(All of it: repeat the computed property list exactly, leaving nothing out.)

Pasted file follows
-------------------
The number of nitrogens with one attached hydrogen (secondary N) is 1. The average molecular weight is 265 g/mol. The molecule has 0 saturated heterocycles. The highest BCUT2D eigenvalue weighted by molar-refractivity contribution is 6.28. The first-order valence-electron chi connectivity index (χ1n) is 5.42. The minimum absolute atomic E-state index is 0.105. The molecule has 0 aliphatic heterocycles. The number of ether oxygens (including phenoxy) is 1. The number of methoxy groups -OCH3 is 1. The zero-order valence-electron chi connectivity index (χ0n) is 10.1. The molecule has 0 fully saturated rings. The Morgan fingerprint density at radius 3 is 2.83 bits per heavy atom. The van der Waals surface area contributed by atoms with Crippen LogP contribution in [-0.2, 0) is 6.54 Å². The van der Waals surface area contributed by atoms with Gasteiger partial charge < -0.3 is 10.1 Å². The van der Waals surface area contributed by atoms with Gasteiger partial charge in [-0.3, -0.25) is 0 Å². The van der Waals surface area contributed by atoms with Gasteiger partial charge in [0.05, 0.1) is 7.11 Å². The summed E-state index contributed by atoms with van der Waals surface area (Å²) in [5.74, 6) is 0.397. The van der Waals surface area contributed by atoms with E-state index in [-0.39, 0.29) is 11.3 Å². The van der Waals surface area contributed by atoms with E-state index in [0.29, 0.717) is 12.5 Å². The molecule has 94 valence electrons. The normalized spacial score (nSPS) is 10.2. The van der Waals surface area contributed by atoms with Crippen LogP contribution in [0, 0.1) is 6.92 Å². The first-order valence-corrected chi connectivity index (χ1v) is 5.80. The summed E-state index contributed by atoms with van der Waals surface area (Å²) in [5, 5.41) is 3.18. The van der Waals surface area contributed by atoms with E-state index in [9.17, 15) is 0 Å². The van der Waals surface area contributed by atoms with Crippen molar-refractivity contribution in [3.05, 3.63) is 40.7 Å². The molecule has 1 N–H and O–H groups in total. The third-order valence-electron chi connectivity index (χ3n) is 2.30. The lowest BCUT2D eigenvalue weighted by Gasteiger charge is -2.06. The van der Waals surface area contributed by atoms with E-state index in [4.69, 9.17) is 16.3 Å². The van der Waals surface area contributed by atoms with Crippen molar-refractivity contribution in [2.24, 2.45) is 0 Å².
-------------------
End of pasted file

The number of nitrogens with one attached hydrogen (secondary N) is 1. The average molecular weight is 265 g/mol. The molecule has 0 saturated heterocycles. The highest BCUT2D eigenvalue weighted by molar-refractivity contribution is 6.28. The first-order valence-electron chi connectivity index (χ1n) is 5.42. The minimum absolute atomic E-state index is 0.105. The molecule has 0 aliphatic heterocycles. The number of ether oxygens (including phenoxy) is 1. The number of methoxy groups -OCH3 is 1. The zero-order valence-electron chi connectivity index (χ0n) is 10.1. The molecule has 0 fully saturated rings. The Morgan fingerprint density at radius 3 is 2.83 bits per heavy atom. The van der Waals surface area contributed by atoms with Crippen LogP contribution in [-0.2, 0) is 6.54 Å². The van der Waals surface area contributed by atoms with Gasteiger partial charge < -0.3 is 10.1 Å². The van der Waals surface area contributed by atoms with Gasteiger partial charge in [-0.3, -0.25) is 0 Å². The van der Waals surface area contributed by atoms with Gasteiger partial charge in [0.05, 0.1) is 7.11 Å². The summed E-state index contributed by atoms with van der Waals surface area (Å²) in [5.74, 6) is 0.397. The van der Waals surface area contributed by atoms with E-state index in [-0.39, 0.29) is 11.3 Å². The van der Waals surface area contributed by atoms with E-state index in [0.29, 0.717) is 12.5 Å². The molecule has 94 valence electrons. The normalized spacial score (nSPS) is 10.2. The van der Waals surface area contributed by atoms with Crippen LogP contribution in [0, 0.1) is 6.92 Å². The first-order valence-corrected chi connectivity index (χ1v) is 5.80. The summed E-state index contributed by atoms with van der Waals surface area (Å²) in [5, 5.41) is 3.18. The van der Waals surface area contributed by atoms with E-state index in [9.17, 15) is 0 Å². The van der Waals surface area contributed by atoms with Crippen molar-refractivity contribution in [3.05, 3.63) is 40.7 Å². The molecule has 1 N–H and O–H groups in total. The third-order valence-electron chi connectivity index (χ3n) is 2.30. The lowest BCUT2D eigenvalue weighted by Gasteiger charge is -2.06. The van der Waals surface area contributed by atoms with E-state index in [4.69, 9.17) is 16.3 Å². The van der Waals surface area contributed by atoms with Crippen molar-refractivity contribution in [2.24, 2.45) is 0 Å².